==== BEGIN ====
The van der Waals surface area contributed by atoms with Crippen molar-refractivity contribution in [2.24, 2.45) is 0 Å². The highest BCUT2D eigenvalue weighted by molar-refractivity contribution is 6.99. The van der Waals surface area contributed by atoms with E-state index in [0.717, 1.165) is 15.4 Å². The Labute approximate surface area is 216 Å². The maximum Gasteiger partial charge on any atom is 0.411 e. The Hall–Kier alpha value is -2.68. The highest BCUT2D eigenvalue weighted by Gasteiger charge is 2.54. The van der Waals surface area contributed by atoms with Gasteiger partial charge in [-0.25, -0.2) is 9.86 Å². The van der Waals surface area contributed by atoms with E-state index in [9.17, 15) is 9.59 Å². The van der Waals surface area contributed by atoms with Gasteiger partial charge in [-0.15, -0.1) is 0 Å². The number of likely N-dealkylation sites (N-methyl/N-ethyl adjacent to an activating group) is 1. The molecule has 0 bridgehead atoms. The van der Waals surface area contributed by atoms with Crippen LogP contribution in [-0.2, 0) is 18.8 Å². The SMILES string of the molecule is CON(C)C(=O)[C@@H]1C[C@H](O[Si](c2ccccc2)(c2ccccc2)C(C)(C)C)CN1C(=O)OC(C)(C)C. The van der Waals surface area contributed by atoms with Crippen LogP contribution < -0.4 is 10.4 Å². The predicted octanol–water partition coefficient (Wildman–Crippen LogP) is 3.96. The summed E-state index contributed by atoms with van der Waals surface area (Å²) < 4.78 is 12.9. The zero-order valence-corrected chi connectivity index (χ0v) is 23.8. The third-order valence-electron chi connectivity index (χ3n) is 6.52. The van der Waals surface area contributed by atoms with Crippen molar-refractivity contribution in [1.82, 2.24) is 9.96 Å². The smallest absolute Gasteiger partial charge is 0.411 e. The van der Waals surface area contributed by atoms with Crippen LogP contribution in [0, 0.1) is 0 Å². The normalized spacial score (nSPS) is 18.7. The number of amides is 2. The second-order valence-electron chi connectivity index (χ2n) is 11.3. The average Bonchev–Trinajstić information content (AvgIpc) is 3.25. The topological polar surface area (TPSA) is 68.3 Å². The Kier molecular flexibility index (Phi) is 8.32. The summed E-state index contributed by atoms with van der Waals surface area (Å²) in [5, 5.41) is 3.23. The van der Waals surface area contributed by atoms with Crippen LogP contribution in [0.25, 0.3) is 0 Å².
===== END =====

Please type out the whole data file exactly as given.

The van der Waals surface area contributed by atoms with Crippen molar-refractivity contribution in [2.24, 2.45) is 0 Å². The highest BCUT2D eigenvalue weighted by molar-refractivity contribution is 6.99. The van der Waals surface area contributed by atoms with E-state index in [0.717, 1.165) is 15.4 Å². The Labute approximate surface area is 216 Å². The maximum Gasteiger partial charge on any atom is 0.411 e. The Hall–Kier alpha value is -2.68. The highest BCUT2D eigenvalue weighted by Gasteiger charge is 2.54. The van der Waals surface area contributed by atoms with Gasteiger partial charge in [-0.25, -0.2) is 9.86 Å². The van der Waals surface area contributed by atoms with E-state index in [9.17, 15) is 9.59 Å². The van der Waals surface area contributed by atoms with Gasteiger partial charge in [-0.15, -0.1) is 0 Å². The number of likely N-dealkylation sites (N-methyl/N-ethyl adjacent to an activating group) is 1. The molecule has 0 bridgehead atoms. The van der Waals surface area contributed by atoms with Crippen LogP contribution in [-0.2, 0) is 18.8 Å². The SMILES string of the molecule is CON(C)C(=O)[C@@H]1C[C@H](O[Si](c2ccccc2)(c2ccccc2)C(C)(C)C)CN1C(=O)OC(C)(C)C. The van der Waals surface area contributed by atoms with Crippen LogP contribution < -0.4 is 10.4 Å². The predicted octanol–water partition coefficient (Wildman–Crippen LogP) is 3.96. The summed E-state index contributed by atoms with van der Waals surface area (Å²) < 4.78 is 12.9. The zero-order valence-corrected chi connectivity index (χ0v) is 23.8. The third-order valence-electron chi connectivity index (χ3n) is 6.52. The van der Waals surface area contributed by atoms with Crippen molar-refractivity contribution in [1.82, 2.24) is 9.96 Å². The smallest absolute Gasteiger partial charge is 0.411 e. The van der Waals surface area contributed by atoms with Crippen LogP contribution in [0, 0.1) is 0 Å². The normalized spacial score (nSPS) is 18.7. The number of amides is 2. The second-order valence-electron chi connectivity index (χ2n) is 11.3. The average Bonchev–Trinajstić information content (AvgIpc) is 3.25. The topological polar surface area (TPSA) is 68.3 Å². The Kier molecular flexibility index (Phi) is 8.32. The summed E-state index contributed by atoms with van der Waals surface area (Å²) in [5, 5.41) is 3.23. The van der Waals surface area contributed by atoms with Crippen LogP contribution in [0.25, 0.3) is 0 Å².